Immigration

In some ways, the first year of the Trump administration was a shift away from Obama-era policies toward immigrants. In other ways, it merely built on an extensive detention and deportation system, expanded the criminalization of immigrants, and sought to further militarize an already heavily-militarized southern border.

Barely a week into his presidency, Donald Trump signed his first executive orders to increase immigration enforcement and border security and to impose a refugee and travel ban. After multiple courts blocked the initial bans, the Supreme Court allowed modified versions to go into effect in November, with lawsuits still pending. The administration set the maximum number of refugees to be admitted to the U.S. in Fiscal Year 2018 at 45,000–the lowest level in U.S. history, at a time when a record 65 million people around the world have been forced from their homes.

Throughout the year, the Trump administration ramped up immigration enforcement, making everyone without documentation a priority for removal, including long-time residents and parents with young children. After efforts to punish “sanctuary cities”–where local law enforcement limit cooperation with federal immigration officials–were blocked by court rulings, immigration raids began targeting these cities. Not only are asylum seekers being turned away at the border, in violation of U.S. and international law, but some sponsors of unaccompanied minors seeking asylum have been charged with criminal smuggling if they paid someone to bring the minor to the U.S., regardless of whether those minors’ lives were in danger in their home countries.

In late summer, MCC helped break the story of a couple targeted for deportation at a hospital in Texas, in violation of Department of Homeland Security guidelines regarding immigration enforcement operations at “sensitive locations” such as schools, churches and hospitals. We helped draft two congressional letters demanding answers in the case, signed by 20 senators and 84 House members.

In September, the Trump administration announced the Deferred Action for Childhood Arrivals (DACA) program would be terminated in six months, putting nearly 700,000 youth and young adults at risk of deportation and separation from their families. Multiple bills have been introduced in response, including the bipartisan Dream Act, but the White House has insisted on a long list of anti-immigrant policies as part of any deal to pass DACA-related legislation. As of this writing negotiations are ongoing with the threat of a government shutdown over the issue.

In November, the U.S. announced that Temporary Protected Status (TPS) will end for Haitians in 18 months and for Nicaraguans in 12 months, with decisions pending for Hondurans and Salvadorans.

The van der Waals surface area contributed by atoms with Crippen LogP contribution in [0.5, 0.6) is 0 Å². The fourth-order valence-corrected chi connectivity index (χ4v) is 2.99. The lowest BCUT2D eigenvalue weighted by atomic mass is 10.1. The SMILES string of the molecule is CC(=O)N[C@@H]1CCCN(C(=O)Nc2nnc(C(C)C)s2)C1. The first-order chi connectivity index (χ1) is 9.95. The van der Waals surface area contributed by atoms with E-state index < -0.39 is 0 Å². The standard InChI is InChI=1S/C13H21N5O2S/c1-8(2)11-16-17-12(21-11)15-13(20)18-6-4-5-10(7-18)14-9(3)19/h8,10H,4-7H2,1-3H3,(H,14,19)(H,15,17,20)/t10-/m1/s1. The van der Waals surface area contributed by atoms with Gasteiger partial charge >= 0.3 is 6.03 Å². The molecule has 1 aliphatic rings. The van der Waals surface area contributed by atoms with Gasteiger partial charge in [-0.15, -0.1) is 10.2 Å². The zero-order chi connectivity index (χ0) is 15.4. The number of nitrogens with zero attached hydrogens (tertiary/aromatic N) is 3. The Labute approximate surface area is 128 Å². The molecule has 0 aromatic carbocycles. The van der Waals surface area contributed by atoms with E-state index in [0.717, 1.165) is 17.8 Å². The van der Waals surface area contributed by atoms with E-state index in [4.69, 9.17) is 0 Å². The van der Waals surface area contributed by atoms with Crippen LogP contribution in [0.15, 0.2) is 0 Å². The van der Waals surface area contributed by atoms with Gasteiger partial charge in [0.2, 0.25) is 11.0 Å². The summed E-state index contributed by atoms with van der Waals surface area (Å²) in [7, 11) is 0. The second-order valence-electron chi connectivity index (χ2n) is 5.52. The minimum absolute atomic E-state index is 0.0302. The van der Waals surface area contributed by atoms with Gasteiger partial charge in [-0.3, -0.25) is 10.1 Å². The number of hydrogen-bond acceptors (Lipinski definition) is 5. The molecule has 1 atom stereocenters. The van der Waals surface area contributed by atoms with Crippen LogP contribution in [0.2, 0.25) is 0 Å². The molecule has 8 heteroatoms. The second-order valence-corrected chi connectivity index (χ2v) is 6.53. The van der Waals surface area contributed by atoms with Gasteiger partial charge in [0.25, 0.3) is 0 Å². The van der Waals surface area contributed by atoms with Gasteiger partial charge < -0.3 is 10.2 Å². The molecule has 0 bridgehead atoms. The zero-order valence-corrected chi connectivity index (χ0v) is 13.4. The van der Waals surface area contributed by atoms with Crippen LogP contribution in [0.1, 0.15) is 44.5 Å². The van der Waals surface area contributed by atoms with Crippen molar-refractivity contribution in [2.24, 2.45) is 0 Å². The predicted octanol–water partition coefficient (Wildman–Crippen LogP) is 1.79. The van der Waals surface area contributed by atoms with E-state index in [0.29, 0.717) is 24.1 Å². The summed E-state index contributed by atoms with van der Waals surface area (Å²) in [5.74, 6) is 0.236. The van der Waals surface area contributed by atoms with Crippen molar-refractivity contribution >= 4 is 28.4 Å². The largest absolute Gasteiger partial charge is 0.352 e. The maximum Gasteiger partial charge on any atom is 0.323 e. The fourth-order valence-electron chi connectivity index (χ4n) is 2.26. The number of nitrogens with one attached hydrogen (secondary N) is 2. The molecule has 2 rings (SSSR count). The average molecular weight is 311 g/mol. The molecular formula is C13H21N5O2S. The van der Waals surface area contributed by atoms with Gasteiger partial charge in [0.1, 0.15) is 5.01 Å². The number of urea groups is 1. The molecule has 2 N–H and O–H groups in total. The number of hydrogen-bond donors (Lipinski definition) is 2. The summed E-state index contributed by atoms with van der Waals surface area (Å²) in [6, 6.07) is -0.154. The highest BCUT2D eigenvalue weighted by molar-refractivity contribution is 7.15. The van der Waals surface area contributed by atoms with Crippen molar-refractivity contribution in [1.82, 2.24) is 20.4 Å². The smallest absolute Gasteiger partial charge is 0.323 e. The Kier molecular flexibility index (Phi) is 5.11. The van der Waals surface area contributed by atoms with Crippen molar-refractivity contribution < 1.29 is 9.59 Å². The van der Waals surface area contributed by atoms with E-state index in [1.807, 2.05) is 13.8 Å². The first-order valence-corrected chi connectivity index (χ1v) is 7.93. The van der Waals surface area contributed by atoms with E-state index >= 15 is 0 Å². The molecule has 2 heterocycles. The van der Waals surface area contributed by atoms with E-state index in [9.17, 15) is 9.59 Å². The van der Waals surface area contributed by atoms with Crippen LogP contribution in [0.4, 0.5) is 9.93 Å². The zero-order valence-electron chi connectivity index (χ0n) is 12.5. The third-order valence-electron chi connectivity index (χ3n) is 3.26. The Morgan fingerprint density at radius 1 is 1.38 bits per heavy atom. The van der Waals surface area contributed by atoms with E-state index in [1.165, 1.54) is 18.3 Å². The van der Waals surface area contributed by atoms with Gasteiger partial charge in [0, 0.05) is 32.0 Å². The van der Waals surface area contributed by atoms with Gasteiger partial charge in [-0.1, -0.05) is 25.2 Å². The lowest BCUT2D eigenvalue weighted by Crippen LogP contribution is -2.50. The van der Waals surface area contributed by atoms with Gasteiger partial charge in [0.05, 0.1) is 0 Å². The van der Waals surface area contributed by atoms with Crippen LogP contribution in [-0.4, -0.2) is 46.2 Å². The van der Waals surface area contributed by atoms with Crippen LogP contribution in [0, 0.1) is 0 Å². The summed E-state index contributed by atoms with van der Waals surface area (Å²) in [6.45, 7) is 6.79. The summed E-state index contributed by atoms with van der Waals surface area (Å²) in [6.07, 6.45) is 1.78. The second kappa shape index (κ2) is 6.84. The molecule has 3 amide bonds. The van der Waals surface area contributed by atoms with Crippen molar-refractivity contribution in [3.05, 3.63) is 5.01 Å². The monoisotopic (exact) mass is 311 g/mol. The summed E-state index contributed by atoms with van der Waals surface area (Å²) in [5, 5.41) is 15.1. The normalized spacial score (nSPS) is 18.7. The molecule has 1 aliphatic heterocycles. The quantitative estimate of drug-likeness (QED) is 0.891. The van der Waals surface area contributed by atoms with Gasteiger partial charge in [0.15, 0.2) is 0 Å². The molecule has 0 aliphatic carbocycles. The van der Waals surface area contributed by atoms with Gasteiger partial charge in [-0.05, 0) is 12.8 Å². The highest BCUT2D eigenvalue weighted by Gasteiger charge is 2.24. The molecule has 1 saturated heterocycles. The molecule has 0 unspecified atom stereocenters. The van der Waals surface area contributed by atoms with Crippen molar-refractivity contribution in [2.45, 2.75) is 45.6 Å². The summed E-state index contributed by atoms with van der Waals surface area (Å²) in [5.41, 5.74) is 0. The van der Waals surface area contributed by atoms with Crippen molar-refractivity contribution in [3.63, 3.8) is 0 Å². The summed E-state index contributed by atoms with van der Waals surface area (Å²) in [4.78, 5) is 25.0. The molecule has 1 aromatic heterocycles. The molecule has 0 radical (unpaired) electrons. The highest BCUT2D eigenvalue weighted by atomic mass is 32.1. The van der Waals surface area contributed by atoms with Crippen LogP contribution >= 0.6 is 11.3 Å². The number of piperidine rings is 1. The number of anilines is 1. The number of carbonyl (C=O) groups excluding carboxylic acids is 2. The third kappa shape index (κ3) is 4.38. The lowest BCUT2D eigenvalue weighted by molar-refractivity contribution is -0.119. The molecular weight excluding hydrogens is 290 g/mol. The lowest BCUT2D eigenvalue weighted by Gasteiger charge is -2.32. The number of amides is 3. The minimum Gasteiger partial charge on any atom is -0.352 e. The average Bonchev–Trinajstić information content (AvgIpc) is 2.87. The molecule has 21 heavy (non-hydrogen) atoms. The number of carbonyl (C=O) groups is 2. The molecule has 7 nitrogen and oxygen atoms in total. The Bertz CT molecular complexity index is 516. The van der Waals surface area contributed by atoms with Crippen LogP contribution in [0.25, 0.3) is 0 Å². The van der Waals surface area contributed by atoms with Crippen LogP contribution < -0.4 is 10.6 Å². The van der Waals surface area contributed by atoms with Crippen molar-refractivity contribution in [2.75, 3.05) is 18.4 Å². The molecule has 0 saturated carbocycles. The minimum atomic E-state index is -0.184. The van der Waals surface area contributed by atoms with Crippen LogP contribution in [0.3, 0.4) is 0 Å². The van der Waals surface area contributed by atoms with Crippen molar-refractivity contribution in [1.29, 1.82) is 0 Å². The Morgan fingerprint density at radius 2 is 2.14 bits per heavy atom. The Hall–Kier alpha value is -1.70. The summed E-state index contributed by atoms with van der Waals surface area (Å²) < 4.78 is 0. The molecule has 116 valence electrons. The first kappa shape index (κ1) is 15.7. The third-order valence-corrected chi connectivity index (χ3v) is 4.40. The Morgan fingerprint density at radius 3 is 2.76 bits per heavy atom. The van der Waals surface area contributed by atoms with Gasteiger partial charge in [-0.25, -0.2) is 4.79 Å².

Other significant activities in the Washington Office in 2017 included hosting the winner of our high school essay contest, Isabella Madrid, who spoke with Senate offices about immigration policy. Staff began publishing monthly immigration updates in February which, along with a number of articles and action alerts, are translated into Spanish. In September, David Boshart, moderator for Mennonite Church USA and executive conference minister for Central Plains Conference, participated in Faith Advocacy Days in Washington, D.C., to call for reduced funding for immigration detention, deportations and border militarization.

Looking ahead to 2018, if a solution for DACA recipients is not found by January, it will need to be addressed early in 2018 as, beginning March 5, nearly 1,000 people per day will lose protection and work permits. Members of Congress need to feel a strong push for a “clean” Dream Act–a bill that is not tied to greater enforcement or other onerous measures.

It will be important to continue monitoring annual budget debates, as the White House has made clear its desire to increase spending on border militarization, detention and numerous other anti-immigrant policies. As of this writing, no major anti-immigrant legislation has been signed into law. The increased enforcement, termination of DACA and TPS, reduced refugee numbers and increased restrictions on asylum seekers have all come from Trump administration directives rather than from Congress.

Sensitive locations must continue to be protected so that all feel safe taking a child to a hospital or school or attending church. The need for sanctuary churches and “rapid response” rallies will likely increase as enforcement intensifies and as those with TPS (and, possibly, DACA) will have to make the terrible choice between voluntarily leaving a country they have called home for many years or staying as an undocumented person at risk of deportation.

Just as important as pushing back against bad policies is pushing back against the rhetoric and racism that portray immigrants as criminals and as burdens on society–when multiple studies show immigrants commit fewer crimes than U.S.-born citizens and contribute as much or more economically as they consume in services. Members of Congress on both sides of the aisle need to hear more pro-immigrant messages from their constituents, including stories of how immigrants are vital members of our families and communities. –Tammy Alexander

Immigration advocacy resources here.